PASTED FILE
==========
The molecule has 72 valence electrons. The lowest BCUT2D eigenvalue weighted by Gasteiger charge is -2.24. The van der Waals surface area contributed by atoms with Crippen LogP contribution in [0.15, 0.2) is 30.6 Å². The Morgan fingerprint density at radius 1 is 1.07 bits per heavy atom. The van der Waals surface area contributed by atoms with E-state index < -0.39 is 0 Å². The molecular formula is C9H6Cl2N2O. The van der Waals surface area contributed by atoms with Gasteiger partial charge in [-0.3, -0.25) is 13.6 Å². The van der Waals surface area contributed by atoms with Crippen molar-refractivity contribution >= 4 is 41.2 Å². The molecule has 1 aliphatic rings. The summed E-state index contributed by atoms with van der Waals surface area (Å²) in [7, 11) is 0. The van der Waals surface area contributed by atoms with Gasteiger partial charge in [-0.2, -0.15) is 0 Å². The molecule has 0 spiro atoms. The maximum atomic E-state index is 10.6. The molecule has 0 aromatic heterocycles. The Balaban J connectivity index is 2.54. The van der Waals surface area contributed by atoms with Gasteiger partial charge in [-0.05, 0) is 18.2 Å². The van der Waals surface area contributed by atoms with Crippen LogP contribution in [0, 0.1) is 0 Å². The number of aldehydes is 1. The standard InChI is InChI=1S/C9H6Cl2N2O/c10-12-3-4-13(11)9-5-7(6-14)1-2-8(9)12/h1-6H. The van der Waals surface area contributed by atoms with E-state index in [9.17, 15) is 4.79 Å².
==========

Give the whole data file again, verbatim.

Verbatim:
The molecule has 72 valence electrons. The lowest BCUT2D eigenvalue weighted by Gasteiger charge is -2.24. The van der Waals surface area contributed by atoms with Crippen LogP contribution in [0.15, 0.2) is 30.6 Å². The Morgan fingerprint density at radius 1 is 1.07 bits per heavy atom. The van der Waals surface area contributed by atoms with E-state index < -0.39 is 0 Å². The molecular formula is C9H6Cl2N2O. The van der Waals surface area contributed by atoms with Gasteiger partial charge in [-0.3, -0.25) is 13.6 Å². The van der Waals surface area contributed by atoms with Crippen molar-refractivity contribution >= 4 is 41.2 Å². The molecule has 1 aliphatic rings. The summed E-state index contributed by atoms with van der Waals surface area (Å²) in [7, 11) is 0. The van der Waals surface area contributed by atoms with Gasteiger partial charge in [-0.2, -0.15) is 0 Å². The molecule has 0 spiro atoms. The maximum atomic E-state index is 10.6. The molecule has 0 aromatic heterocycles. The Balaban J connectivity index is 2.54. The van der Waals surface area contributed by atoms with Gasteiger partial charge in [-0.05, 0) is 18.2 Å². The van der Waals surface area contributed by atoms with Crippen LogP contribution in [0, 0.1) is 0 Å². The number of aldehydes is 1. The standard InChI is InChI=1S/C9H6Cl2N2O/c10-12-3-4-13(11)9-5-7(6-14)1-2-8(9)12/h1-6H. The van der Waals surface area contributed by atoms with E-state index in [9.17, 15) is 4.79 Å².